Noreena Hertz was born in England, received her MBA from the Wharton School of Business and her Ph.D in economics from the University of Cambridge, where she is Associate Director of the Centre for International Business.
Ten years ago she helped Russia organize its first stock market. She has written a book on why people have taken to the streets. It’s called, THE SILENT TAKEOVER, and it’s a best seller in England where the Sunday TIMES OF LONDON named it one of the year’s best.
HERTZ: Governments have been ceding power to big multinational corporations in the market. We see the manifest in a variety of ways. Where governments are giving up power to big international institutions like the World Trade Organization or NAFTA, which are disabling governments’ ability to protect the rights of their own people. Now, the World Trade Organization is an organization that defends trade interests. I think the problem is less that they exist. The problem is that internationally we’ve only got an organization that protects trade interests. Surely we need some kind of counterweight to protect human rights and the environment too. So, public goods being increasingly handed over to private enterprises to run. Now there’s nothing wrong per se with things being handed over to the private sector to run, if you have, for example a really strong regulator in place.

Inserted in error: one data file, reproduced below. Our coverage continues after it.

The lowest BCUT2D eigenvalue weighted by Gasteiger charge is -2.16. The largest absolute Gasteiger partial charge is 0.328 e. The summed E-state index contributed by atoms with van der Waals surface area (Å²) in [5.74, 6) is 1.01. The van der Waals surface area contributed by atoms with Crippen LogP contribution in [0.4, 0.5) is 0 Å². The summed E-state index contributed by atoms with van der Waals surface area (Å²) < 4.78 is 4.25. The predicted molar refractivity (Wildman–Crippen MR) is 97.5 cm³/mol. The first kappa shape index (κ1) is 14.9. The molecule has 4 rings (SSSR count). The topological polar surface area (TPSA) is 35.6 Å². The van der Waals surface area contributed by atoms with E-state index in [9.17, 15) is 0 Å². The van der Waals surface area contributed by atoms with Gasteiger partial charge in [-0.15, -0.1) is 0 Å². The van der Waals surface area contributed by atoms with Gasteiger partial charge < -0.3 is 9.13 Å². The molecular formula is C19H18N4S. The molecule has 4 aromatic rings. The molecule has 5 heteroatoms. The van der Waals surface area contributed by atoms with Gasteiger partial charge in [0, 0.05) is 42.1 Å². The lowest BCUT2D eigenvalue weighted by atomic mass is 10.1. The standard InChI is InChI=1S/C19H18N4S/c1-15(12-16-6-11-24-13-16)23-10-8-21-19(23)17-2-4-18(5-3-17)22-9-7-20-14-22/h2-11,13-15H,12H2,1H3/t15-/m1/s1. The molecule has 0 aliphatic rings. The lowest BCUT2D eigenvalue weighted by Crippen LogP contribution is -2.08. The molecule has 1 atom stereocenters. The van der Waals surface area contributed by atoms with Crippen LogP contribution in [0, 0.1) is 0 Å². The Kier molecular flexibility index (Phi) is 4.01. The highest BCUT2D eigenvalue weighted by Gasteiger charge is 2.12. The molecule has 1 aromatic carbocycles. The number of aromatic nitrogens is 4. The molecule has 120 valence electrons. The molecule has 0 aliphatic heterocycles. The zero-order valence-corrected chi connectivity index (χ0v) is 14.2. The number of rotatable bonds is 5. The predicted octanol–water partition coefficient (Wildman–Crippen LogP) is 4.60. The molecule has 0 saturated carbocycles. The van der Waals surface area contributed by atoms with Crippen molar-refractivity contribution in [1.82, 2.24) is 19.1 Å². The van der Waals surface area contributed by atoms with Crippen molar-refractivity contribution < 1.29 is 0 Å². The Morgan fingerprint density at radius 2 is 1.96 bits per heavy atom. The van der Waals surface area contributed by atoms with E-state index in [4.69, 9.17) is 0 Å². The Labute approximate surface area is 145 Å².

There’s nothing wrong with what a company is doing. Companies have to realize profit to their shareholder. They have a legal responsibility to do so, their fiduciary duty. It’s the responsibility of states to ensure that in that in that process the poor are still being served and looked after. In Bolivia, the price of water doubled almost overnight. A quarter of an average Bolivian’s salary was now to be spent on accessing water. So it’s not that there’s anything necessarily wrong with private companies providing these functions. It’s just that when we have a weak state, no regulator, no competition and you leave it to companies. The poor, the marginalized will often be the losers. This completely destroys the social contract, this idea that government and citizens together have a relationship to provide public goods, a sense of community, a better world. The social contract has been privatized, has been handed over to the private sector to safeguard with incredible conflicts of interest. Scientific research. Scientific research, something that, you know, we want to be able to trust, to believe in, increasingly being funded by private corporations. When the FDA tried to remove saccharine off the list, or decided to remove saccharine off the list of cancer inducing chemicals, its work was based on the findings of the University of Nebraska researcher who was funded by Sweet and Low. And therefore the conflict is we can’t even trust the information we now receive. We need to have much clearer regulations on things like corporate funding of scientific research. Things need to be made explicit which are implicit. We don’t want the takeover. We shouldn’t allow the takeover to be kept silent any longer.